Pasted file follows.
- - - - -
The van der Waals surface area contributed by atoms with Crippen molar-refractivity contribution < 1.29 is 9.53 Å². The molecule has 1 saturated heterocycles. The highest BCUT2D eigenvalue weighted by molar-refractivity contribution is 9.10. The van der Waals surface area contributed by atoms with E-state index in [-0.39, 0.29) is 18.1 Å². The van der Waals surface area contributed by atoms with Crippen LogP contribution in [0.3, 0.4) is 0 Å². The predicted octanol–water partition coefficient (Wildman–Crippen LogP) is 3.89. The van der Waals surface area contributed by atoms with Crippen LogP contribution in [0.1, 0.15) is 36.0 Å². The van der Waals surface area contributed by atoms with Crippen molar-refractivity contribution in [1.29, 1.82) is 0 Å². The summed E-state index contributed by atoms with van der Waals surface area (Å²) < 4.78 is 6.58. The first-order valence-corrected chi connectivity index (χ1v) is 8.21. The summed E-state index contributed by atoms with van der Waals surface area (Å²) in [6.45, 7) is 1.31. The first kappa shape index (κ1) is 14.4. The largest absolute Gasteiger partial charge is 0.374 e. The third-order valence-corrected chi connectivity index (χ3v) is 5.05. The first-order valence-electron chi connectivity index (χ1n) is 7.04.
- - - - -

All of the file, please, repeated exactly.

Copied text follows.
The van der Waals surface area contributed by atoms with Crippen molar-refractivity contribution < 1.29 is 9.53 Å². The molecule has 1 saturated heterocycles. The highest BCUT2D eigenvalue weighted by molar-refractivity contribution is 9.10. The van der Waals surface area contributed by atoms with E-state index in [-0.39, 0.29) is 18.1 Å². The van der Waals surface area contributed by atoms with Crippen LogP contribution in [0.3, 0.4) is 0 Å². The predicted octanol–water partition coefficient (Wildman–Crippen LogP) is 3.89. The van der Waals surface area contributed by atoms with Crippen LogP contribution in [0.1, 0.15) is 36.0 Å². The van der Waals surface area contributed by atoms with Crippen molar-refractivity contribution in [1.29, 1.82) is 0 Å². The summed E-state index contributed by atoms with van der Waals surface area (Å²) < 4.78 is 6.58. The first-order valence-corrected chi connectivity index (χ1v) is 8.21. The summed E-state index contributed by atoms with van der Waals surface area (Å²) in [6.45, 7) is 1.31. The first kappa shape index (κ1) is 14.4. The largest absolute Gasteiger partial charge is 0.374 e. The third-order valence-corrected chi connectivity index (χ3v) is 5.05. The first-order valence-electron chi connectivity index (χ1n) is 7.04.